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Experts advocate improving indigenous languages content on media


Stakeholders in the communication and broadcasting industry have advocated improved priority on indigenous languages content to promote better understanding and inclusive audience’s participation in the media.

The communication experts also emphasised the need for the concerned authority to enact policies that facilitate alternative platform, where indigenous languages are stimulated for value addition and orientation.

The stakeholders, who spoke at the opening of a two-day international conference on indigenous language broadcasting in Nigeria hosted by the Faculty of Communication, Bayero University, Kano, are unanimous on why indigenous languages should be liberalised across media strata to grow national integration.

One of the participants, Professor Emeritus from Southern Illinois University, Carbondale, Prof. Cecil Blake emphasised the importance of meaningful development where indigenous languages are given priority in various media outfits.

He expressed worry at how African elites tactically contributed to language erosion as they discourage their children to speak indigenous languages at home.

“The conference couldn’t have come at any better time because what we are witnessing in the African continent is more or less serious cultural erosion and that is large because we have abandoned the uses and application of our indigenous language in the continent. It is worrisome that we do have a percentage of some African elites who refused to talk to their children in their local languages.

“There is need to begin to see the elegance restoration of the beauty of our languages in radio, television and social media, where media owners return and make important recognition to our languages as an important vehicle for communication of development, education, entertainment and cultural enrichment.”

Former Vice-Chancellor, National Open University (NOUN), Professor Abdullah Uba Adamu, believed the government should promote the use of indigenous languages as legitimate broadcasting and communication models to enhance national cohesion.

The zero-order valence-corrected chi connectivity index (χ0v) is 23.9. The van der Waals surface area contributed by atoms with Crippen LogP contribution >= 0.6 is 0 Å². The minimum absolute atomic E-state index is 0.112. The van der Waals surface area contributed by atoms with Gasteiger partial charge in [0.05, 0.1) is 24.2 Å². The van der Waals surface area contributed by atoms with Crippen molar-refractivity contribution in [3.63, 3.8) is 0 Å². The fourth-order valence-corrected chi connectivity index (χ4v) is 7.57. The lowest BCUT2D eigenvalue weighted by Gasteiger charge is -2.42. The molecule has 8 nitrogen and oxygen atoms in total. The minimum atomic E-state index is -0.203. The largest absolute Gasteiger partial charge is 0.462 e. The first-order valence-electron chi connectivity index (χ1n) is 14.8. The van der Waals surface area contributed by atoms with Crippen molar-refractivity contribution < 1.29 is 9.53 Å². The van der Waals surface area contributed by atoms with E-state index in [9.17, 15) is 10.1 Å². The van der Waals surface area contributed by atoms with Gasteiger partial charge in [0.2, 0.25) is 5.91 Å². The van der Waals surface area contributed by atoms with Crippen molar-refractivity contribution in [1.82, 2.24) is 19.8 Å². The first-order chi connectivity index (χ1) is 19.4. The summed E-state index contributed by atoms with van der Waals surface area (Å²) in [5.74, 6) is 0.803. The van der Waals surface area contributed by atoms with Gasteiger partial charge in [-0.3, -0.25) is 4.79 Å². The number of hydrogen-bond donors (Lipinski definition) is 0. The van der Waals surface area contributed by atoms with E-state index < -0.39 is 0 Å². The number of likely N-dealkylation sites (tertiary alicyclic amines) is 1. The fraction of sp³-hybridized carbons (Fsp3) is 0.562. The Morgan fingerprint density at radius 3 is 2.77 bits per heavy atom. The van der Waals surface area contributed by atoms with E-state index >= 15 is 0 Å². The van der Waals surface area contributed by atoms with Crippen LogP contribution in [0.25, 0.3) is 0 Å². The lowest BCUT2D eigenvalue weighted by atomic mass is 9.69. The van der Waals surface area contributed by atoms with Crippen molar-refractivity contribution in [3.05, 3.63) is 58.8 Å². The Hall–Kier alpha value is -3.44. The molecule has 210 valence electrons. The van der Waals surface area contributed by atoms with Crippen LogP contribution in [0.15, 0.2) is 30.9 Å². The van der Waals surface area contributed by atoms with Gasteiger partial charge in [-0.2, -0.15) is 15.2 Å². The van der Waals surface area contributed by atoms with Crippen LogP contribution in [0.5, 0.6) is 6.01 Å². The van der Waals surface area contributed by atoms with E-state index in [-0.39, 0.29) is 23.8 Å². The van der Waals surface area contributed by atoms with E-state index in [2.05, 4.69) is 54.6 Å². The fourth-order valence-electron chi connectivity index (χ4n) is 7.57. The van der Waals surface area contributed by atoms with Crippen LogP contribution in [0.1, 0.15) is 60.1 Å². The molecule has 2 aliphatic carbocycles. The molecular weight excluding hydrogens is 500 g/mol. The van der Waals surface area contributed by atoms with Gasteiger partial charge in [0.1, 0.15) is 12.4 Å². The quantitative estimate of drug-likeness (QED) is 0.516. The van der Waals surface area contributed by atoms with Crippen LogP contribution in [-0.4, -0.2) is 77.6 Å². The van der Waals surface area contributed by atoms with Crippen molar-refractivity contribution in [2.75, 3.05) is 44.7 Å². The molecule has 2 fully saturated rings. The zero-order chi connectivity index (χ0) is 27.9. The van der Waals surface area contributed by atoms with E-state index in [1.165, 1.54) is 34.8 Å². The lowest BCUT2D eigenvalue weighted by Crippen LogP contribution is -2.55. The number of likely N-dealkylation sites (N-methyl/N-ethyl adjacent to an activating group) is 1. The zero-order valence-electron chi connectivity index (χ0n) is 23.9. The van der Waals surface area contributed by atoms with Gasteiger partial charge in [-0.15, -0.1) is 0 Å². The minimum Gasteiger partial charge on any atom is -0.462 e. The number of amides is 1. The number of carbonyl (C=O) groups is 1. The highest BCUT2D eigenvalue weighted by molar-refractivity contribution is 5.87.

While emphasising the power of communication, especially on social media, Professor Adamu stressed that proper restructuring of indigenous languages on broadcasting is capable of determining the fate of national development.

Ace broadcaster with Nigeria Television Authority (NTA), Eugenia Abu, who cited 60 per cent of the Nigerian population are not media literate, advocated improved understanding of media contents through meaningful use of indigenous language.

Eugenia maintained that indigenous languages could resuscitate collective heritage and national pride. She said efficient use of the content will bring about the rediscovery of national identity.

Earlier, the Vice-Chancellor, Federal University, Kashere, Gombe State, and convener of the conference, Professor Umaru Pate, explained that the conference was organised to examine how our indigenous languages are utilised on the broadcast and particularly on other platforms with a view to promoting significant content in broadcasting media.

Pate stressed that indigenous languages have been part of communication, noting that the media needs the acceptable language of delivery that will capture the attention of the audiences as well as making the audiences understand the content of the messages being delivered.

“We want to examine how our indigenous languages are utilised on our broadcast and particularly on other platforms. How do we utilise our indigenous languages to promote content to the public.

“You cannot talk to people in a language they do not understand because that will not gain maximum participation. Again from studies, we realised that English still remains the dominant language of broadcast on our channels generally.

“We have also checked the amount of time devoted to broadcasting in indigenous languages across various channels in the country and we realized it is not significant. English still remains dominant and to some extent, our three other local languages follow.

“But there are reasons for that. Broadcast organisations are economically challenged because it will be difficult for them to devote huge resources to indigenous content broadcasting because these areas hardly attract sponsors and advertisers.

“These are some of the challenges we are putting our heads together to brainstorm and see how we can further improve the projection of indigenous languages in our broadcast media organisation,” Professor Pate said.

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